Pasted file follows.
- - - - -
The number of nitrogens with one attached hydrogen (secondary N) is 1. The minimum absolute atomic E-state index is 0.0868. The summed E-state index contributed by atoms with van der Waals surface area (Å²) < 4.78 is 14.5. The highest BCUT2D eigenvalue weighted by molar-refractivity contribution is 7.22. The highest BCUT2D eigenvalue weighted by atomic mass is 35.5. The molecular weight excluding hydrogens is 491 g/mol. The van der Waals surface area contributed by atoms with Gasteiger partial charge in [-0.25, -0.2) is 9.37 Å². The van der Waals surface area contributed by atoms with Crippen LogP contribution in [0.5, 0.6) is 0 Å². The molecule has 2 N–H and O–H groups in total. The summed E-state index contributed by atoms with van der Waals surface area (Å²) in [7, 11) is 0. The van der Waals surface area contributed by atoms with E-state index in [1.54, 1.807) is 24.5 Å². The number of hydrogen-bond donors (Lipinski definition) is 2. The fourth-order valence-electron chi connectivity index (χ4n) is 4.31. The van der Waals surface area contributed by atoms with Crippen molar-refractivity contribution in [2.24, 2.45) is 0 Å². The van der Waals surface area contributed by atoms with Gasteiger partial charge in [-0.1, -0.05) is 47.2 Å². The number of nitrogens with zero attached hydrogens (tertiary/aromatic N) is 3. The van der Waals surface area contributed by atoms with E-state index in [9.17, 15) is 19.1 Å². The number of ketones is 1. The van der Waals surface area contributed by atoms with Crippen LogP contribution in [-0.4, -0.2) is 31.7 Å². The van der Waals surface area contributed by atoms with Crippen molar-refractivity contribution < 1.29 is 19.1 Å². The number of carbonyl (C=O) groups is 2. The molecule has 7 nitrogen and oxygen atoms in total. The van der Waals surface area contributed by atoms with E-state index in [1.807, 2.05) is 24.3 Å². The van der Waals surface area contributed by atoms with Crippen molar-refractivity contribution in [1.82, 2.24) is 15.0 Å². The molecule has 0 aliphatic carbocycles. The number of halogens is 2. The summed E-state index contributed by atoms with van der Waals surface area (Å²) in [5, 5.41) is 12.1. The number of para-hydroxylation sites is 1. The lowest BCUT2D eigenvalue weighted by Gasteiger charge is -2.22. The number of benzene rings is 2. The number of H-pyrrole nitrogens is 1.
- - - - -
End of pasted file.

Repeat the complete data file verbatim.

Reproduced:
The number of nitrogens with one attached hydrogen (secondary N) is 1. The minimum absolute atomic E-state index is 0.0868. The summed E-state index contributed by atoms with van der Waals surface area (Å²) < 4.78 is 14.5. The highest BCUT2D eigenvalue weighted by molar-refractivity contribution is 7.22. The highest BCUT2D eigenvalue weighted by atomic mass is 35.5. The molecular weight excluding hydrogens is 491 g/mol. The van der Waals surface area contributed by atoms with Gasteiger partial charge in [-0.25, -0.2) is 9.37 Å². The van der Waals surface area contributed by atoms with Crippen LogP contribution in [0.5, 0.6) is 0 Å². The molecule has 2 N–H and O–H groups in total. The summed E-state index contributed by atoms with van der Waals surface area (Å²) in [7, 11) is 0. The van der Waals surface area contributed by atoms with E-state index in [1.54, 1.807) is 24.5 Å². The number of hydrogen-bond donors (Lipinski definition) is 2. The fourth-order valence-electron chi connectivity index (χ4n) is 4.31. The van der Waals surface area contributed by atoms with Crippen molar-refractivity contribution in [2.24, 2.45) is 0 Å². The van der Waals surface area contributed by atoms with Gasteiger partial charge in [-0.1, -0.05) is 47.2 Å². The number of nitrogens with zero attached hydrogens (tertiary/aromatic N) is 3. The van der Waals surface area contributed by atoms with E-state index in [9.17, 15) is 19.1 Å². The number of ketones is 1. The van der Waals surface area contributed by atoms with Crippen LogP contribution in [-0.4, -0.2) is 31.7 Å². The van der Waals surface area contributed by atoms with Crippen molar-refractivity contribution < 1.29 is 19.1 Å². The number of carbonyl (C=O) groups is 2. The molecule has 7 nitrogen and oxygen atoms in total. The van der Waals surface area contributed by atoms with E-state index in [1.807, 2.05) is 24.3 Å². The van der Waals surface area contributed by atoms with Crippen molar-refractivity contribution in [1.82, 2.24) is 15.0 Å². The molecule has 0 aliphatic carbocycles. The number of halogens is 2. The summed E-state index contributed by atoms with van der Waals surface area (Å²) in [5, 5.41) is 12.1. The number of para-hydroxylation sites is 1. The lowest BCUT2D eigenvalue weighted by Gasteiger charge is -2.22. The number of benzene rings is 2. The number of H-pyrrole nitrogens is 1.